Work on standard gauge railway starts December

Published by Daily News
On 12 August 2016 saa 02:06
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Construction of the Standard Gauge Railway to link Tanzania and locked East African countries of Uganda, Rwanda and Burundi and facilitate transport in the central corridor is expected to start in December.

The Minister for Works, Transport and Communications, Professor Makame Mbarawa, said in Dar es Salaam yesterday that the exercise to seek a contractor who will carry out the project is in good progress.

According to the minister, completion of the projecte is expected to take three years. "The project, which will facilitate railway links between four countries (Rwanda, Burundi, DR Congo and Uganda) and the Dar es Salaam Port, will be implemented in four phases," Prof Mbarawa said while briefing journalists on the resolutions of the Seventh Interstate Council of Ministerial (ICM).

The ICM, which is composed of ministers of transport from Burundi, Rwanda, DR Congo, Uganda and Tanzania, was preceded by a Central Corridor meeting under the chairmanship of the Permanent Secretary (PS) in the Ministry of Works, Transport and Communications, Dr Leonard Chamuriho. According to Dr Chamuriho, the meeting centred on how to address challenges facing transport in the Central Corridor and the implementation of the SGR project.

Last month, the government signed a Memorandum of Understanding (MoU) with the Exim Bank of China to get a loan to finance the construction of a 2,190-kilometre central railway line to SGR standards.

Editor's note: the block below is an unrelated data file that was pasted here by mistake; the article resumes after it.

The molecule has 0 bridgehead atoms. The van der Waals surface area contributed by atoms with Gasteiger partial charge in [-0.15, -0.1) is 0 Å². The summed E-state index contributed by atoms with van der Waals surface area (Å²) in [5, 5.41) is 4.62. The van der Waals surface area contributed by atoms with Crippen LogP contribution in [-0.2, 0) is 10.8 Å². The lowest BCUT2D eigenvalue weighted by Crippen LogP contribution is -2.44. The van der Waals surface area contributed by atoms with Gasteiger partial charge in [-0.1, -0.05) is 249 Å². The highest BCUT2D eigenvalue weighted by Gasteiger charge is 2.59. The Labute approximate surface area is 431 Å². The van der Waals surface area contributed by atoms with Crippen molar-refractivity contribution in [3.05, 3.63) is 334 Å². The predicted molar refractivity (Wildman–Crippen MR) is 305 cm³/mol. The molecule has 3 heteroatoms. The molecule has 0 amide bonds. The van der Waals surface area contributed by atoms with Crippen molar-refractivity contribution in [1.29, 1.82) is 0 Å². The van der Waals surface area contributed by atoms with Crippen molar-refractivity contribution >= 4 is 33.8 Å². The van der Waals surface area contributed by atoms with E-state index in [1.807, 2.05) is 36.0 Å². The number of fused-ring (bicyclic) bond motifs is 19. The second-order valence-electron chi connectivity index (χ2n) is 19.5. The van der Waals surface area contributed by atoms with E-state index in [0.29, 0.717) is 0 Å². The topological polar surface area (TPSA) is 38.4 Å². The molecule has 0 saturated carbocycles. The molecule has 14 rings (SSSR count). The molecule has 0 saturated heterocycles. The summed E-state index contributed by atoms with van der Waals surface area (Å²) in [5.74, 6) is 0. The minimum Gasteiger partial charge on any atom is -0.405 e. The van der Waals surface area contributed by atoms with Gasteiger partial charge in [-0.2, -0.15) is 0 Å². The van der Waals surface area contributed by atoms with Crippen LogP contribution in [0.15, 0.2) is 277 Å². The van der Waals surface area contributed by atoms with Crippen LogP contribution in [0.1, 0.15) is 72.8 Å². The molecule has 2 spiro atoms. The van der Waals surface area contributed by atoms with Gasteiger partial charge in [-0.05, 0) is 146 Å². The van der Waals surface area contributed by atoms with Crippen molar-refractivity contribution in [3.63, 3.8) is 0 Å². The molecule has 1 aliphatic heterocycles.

The railway line will run from Dar es Salaam to Tabora-Isaka-Mwanza, Tabora-Mpanda-Kalemela, Tabora-Uvinza-Kigoma and Isaka-Keza-Musongati and Burundi. The railway lines connect landlocked East African countries of Uganda, Rwanda and Burundi.

The line to Kigali, Rwanda, will ultimately connect the Democratic Republic of Congo (DRC). The entire project is estimated to cost about 16 trillion/- in which the railway line is expected to connect the port of Dar es Salaam to Rwanda and Burundi, while two additional lines will connect Dar es Salaam to the coal, iron ore and soda ash mining areas in the south and northern parts of the country.

Burundi Minister for Transport, Engineer John Bosco Ntunzwenimana, expressed gratitude to the government of Tanzania for spearheading the project, noting that the Burundi government was committed to the project.

"The project will tremendously address the challenge of transport from the Port of Dar es Salaam to Burundi," he observed. Central Corridor Transit Transport Agency Board member and former chairman of Uganda Shipping Association, Mr Charles Kareba, expressed delight in the construction of the SGR to connect Uganda.

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Minister for Works, Transport and Communications, Prof Makame Mbarawa